Mexican Tree Frog (Smilisca baudinii)

The Mexican Tree Frog is among Costa Rica’s biggest frogs. It is somewhat similar in appearance to the Masked Tree Frog, however the Mexican is bigger; its overall color is brown instead of green, and does not show such a definite dark brown patch behind the eye. The eyes are very similar between both species. It does occur in the Guanacaste province, from which the Masked is absent, however it is not found on the Pacific south from the Tarcoles river. They are nocturnal and arboreal like most tree frogs.

Dwarf Glass Frog (Teratohyla spinosa)

The Dwarf Glass Frog is the smallest Glass Frog to be seen in Costa Rica, roughly similar in size to a Strawberry Poison Dart Frog, but given its green dorsal skin it is more difficult to spot, specially if they stay motionless on a green leaf; increasing the probabilities of seeing one is the fact that they call from the upper side of leafs, so putting enough attention and following the direction of their call, one might discover an individual. Their eyes are more forward facing than the Dusty Glass Frog, which is the other member of the Teratohyla genus but is a lot larger, also differentiated by the lack of any spots on the Dwarf. An important reproductive characteristic of this species is that the egg clutches are left hanging from the underside of leafs, above a stream so that tadpoles can easily drop to a certain source of water.

Dusty Glass Frog (Teratohyla pulverata)

Glass Frogs are fascinating, given their transparent ventral skin, which lets us peak into the internal structure of a frog. The organs that are visible varies according to the species, with some species showing the intestines and lower organs, while others show the heart and upper structure. In some of them, the bones are also visible inside the legs. Most of these frogs are overall green in coloration, which provides camouflage in the forest environment they live in.

This species is called Dusty given how the dorsal skin is covered in very small white spots. They are intermediate between the sizes of Strawberry and Green and Black Poison Dart Frogs, and definitely bigger than the Dwarf Glass Frog, which belongs to the same family of frogs. Their skin is mostly green, with yellowish tints in the ventral surfaces of the limbs and in the tips of fingers and toes. Given these colors, it is not surprising that one could be staring directly into one of these on a leaf and still not find it. The eyes are very large, located at each side of the head, enabling the frog to spot predators from both sides; the pupil is horizontally eliptical, while the iris is covered with an intricate pattern of blue and gray.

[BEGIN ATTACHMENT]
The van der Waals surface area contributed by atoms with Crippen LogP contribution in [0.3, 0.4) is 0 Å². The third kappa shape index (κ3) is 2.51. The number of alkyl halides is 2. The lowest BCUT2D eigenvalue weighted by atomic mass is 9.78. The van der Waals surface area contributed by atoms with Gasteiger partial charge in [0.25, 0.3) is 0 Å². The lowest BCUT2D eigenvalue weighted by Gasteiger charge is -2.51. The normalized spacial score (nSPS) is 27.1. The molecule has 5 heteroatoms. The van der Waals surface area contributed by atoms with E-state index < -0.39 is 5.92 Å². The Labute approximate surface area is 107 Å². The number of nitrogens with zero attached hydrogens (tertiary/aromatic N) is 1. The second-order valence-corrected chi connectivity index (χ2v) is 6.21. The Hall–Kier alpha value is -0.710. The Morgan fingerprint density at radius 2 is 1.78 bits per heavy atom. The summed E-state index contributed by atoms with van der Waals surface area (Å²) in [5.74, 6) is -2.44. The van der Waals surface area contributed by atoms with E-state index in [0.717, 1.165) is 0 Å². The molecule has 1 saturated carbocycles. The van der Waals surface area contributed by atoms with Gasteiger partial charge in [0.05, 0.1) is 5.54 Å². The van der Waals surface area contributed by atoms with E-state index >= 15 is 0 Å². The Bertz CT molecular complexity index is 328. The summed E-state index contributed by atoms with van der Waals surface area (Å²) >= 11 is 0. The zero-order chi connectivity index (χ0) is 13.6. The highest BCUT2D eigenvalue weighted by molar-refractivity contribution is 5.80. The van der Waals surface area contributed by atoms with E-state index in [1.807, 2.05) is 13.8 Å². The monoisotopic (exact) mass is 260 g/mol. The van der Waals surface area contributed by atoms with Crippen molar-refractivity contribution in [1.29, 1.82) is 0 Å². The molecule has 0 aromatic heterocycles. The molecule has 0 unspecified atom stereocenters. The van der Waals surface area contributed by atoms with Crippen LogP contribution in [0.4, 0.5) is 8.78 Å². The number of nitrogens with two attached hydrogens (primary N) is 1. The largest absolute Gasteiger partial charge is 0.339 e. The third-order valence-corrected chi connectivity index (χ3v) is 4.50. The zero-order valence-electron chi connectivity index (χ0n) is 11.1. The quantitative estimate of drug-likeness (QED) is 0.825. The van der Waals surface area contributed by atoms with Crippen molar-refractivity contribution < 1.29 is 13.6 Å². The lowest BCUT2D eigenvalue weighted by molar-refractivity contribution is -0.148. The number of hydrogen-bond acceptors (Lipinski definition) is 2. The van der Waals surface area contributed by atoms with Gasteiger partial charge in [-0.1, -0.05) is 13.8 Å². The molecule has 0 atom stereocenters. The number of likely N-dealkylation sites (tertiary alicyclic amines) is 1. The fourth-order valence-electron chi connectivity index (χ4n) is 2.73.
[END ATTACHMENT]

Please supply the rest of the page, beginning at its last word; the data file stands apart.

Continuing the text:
Hourglass Tree Frog (Dendropsophus ebraccatus)

The Hourglass Tree Frog receives its name from the dark brown mark on its back, which resembles an hourglass in shape. Overall, it is colored orange and brown, with small light spots on darker areas and small dark spots on the lighter zones. Some individuals are rather patternless and look entirely orange. It is common and widespread in both caribbean and pacific lowlands. This species is arboreal and nocturnal, and can be found in disturbed areas, including gardens close to people’s homes. It is not likely to be confused with any other frog species that inhabit Costa Rica; the other two species in the Dendropsophus genus have a similar orange color, but without the intricate patterns of the Hourglass.

Boulenger’s Long-snouted Tree Frog (Scinax boulengeri)

There are three Long-snouted Tree Frog species in Costa Rica, with the Boulenger’s and Olive being both widespread and common accross wet lowlands in the country, and the Dry Forest species being common in the northwestern region (Guanacaste). The Boulenger’s is mostly light brown, including the iris, with small patches of green and darker brown that provides better camouflage. It is colloquially known as “Rana Lagarto” (crocodile frog) in Costa Rica due to its unusually long snout.

It is arboreal and nocturnal, and males frequently call with their body upside-down during the wet season. To help hold this position, the innermost finger can be rotated up to 90 degrees, essentially pointing upwards, which provides a better grip on smooth surfaces like tree branches and trunks. The skin is granular, which might put off some people that feel that its appearance is gross. Yet amphibians have a very important role in wet ecosystems, as some of the insect prey they consume might develop into plagues if unchecked. Most amphibian species have been battling with declining populations, and protecting them from extinction is one of our biggest challenges.

Smooth-skinned Toad (Rhaebo haematiticus)

The Smooth-skinned Toad (or Leaf-Litter Toad as it is called sometimes) is a species of true toad that bears a dead-leaf pattern on its skin, concealing it from most predators when they lie motionless in tree bark or the ground. Furthermore, their lifestyle is nocturnal, so during the day they don’t move much, unless spooked. They rely on that camouflage to be safe, even around streams, where their dull colors can match the colors of some rocks. They are small, around the size of a female Green and Black Poison Dart Frog, but their overall coloration is a dull brown with orange and dark blue patches, making them incospicuous against the brown layer of leaf litter.